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Czechs pick between east-looking Zeman and pro-western challengers in presidential vote

14 January 2018

Incumbent east-looking Milos Zeman won the first round of the Czech Republic's presidential election on Saturday but runner up Jiri Drahos may pose a strong challenge in the second round in two weeks, almost complete results showed.

Jiri Drahos, the former head of the country's Academy of Sciences, was the clear runner-up with 26.56 percent.

Zeman didn't take part in any public debates ahead of the first round vote he won on Saturday but without the majority he would have needed to avoid a runoff.

They are also pivotal in forming governments - which the European Union and North Atlantic Treaty Organisation member country is now trying to do.

Zeman secured 38.56 percent of ballots from the election held on Friday and Saturday, while Drahos garnered 26.60, the Czech Statistical Office said.

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Opinion polls show Zeman winning the most votes in the first round of voting Friday and Saturday but too few to avoid a January 26-27 runoff with one of his eight challengers.

Zeman's rhetoric and actions has provoked the ire of many Czechs, particularly in the capital, Prague, where Zeman cast his ballot Friday.

Pehe said a victory for Zeman might "pave the way for a deeper alliance with Andrej Babis, which could lead to a change in some basic parameters of liberal democracy in the country".

Czech President Milos Zeman was confronted by a topless female protester with "Zeman, Putin's Slut" scrawled across her chest as voting began on January 12 in the first round of the country's presidential election.

Standing against the traditional pro-western political establishment that has ruled in the Czech Republic in the early 1990s, Zeman has repeatedly shunned European Union refugee quotas and lent his support to Tomio Okamura, the anti-Islamic, anti-EU leader of the Freedom and Direct Democracy party (SPD) that came to power in October.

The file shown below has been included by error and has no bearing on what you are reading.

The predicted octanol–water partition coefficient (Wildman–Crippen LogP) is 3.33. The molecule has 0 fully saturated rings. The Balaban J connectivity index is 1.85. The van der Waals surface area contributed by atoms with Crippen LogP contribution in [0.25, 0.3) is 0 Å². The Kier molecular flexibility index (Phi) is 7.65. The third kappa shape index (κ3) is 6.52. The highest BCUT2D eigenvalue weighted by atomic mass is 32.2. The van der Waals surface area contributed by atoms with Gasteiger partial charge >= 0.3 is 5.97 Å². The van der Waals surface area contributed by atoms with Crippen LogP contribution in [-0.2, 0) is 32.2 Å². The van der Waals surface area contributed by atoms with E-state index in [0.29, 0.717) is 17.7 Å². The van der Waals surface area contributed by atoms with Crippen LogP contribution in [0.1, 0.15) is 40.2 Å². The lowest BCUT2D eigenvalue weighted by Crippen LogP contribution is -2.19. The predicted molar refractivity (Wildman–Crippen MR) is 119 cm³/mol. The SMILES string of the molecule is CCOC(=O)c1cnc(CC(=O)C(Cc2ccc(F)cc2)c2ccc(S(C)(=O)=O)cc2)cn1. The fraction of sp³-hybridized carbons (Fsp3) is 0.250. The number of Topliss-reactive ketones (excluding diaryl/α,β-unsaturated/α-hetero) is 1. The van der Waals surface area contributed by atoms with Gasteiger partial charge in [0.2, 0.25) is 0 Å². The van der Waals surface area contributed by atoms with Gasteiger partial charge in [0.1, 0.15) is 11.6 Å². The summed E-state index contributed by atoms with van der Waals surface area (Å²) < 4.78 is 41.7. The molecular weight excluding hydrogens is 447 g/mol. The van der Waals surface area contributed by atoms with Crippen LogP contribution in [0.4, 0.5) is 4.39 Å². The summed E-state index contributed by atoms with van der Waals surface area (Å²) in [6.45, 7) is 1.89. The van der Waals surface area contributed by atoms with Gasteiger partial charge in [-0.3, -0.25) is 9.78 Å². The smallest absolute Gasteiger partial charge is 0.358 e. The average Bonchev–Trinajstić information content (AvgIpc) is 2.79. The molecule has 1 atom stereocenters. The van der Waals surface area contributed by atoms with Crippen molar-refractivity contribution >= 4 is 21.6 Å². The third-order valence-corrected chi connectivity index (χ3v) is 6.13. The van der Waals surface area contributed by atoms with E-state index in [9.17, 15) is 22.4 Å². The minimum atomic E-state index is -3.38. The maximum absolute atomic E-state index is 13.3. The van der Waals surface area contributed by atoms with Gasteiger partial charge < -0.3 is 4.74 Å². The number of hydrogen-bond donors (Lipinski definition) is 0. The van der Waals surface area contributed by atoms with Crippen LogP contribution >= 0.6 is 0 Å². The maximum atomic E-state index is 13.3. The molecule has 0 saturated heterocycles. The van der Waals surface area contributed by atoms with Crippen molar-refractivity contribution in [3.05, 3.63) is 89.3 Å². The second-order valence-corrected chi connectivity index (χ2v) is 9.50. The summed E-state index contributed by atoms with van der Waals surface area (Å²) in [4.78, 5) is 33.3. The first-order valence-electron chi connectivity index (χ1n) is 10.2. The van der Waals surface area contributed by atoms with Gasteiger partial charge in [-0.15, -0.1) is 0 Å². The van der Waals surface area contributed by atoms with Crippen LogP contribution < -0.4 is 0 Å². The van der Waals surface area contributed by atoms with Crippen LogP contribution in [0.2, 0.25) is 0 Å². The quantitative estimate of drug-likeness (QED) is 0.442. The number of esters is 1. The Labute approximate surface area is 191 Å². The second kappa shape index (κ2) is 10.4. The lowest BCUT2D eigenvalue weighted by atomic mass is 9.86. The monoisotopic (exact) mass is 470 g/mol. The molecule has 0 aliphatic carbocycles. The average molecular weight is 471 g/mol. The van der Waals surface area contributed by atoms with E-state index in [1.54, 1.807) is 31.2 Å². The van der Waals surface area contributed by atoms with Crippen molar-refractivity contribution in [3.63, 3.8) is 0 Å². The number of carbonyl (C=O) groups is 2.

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"I voted for Professor Drahos because I want someone who will not push us to the East and who will not be a disgrace", said lawyer Matej Gredl (30) after he voted in Prague.

Mr Zeman has promised to give Babis a second chance to form a government if the first attempt fails.

The Czech government is led by the prime minister, but unlike other countries where the president has a largely ceremonial role, the Czech president is involved in numerous country's political decisions. The Czech Republic has a tiny Muslim minority and has seen few of the hundreds of thousands of people coming to Europe in the past years to seek safety from war or better life.

Zeman has been accused of being too close to Russian President Vladimir Putin and has called Russia's annexation of the Crimean peninsula an 'accomplished fact.' He has also been very critical in the EU's enablement of massive Islamic immigration.

The incumbent president promotes cooperation with China and Russian Federation and opposes accepting the refugees from the Muslim countries. He has strong support mainly in the countryside of the nation of 10.6 million people, and often snipes at Prague elites and the media.

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"What I would be afraid of is infiltration by jihadists, and thus a higher number of terrorist attacks in European countries or cities", he said on Thursday night in his weekly interview show, Week with the President, on TV Barrandov.

Czechs pick between east-looking Zeman and pro-western challengers in presidential vote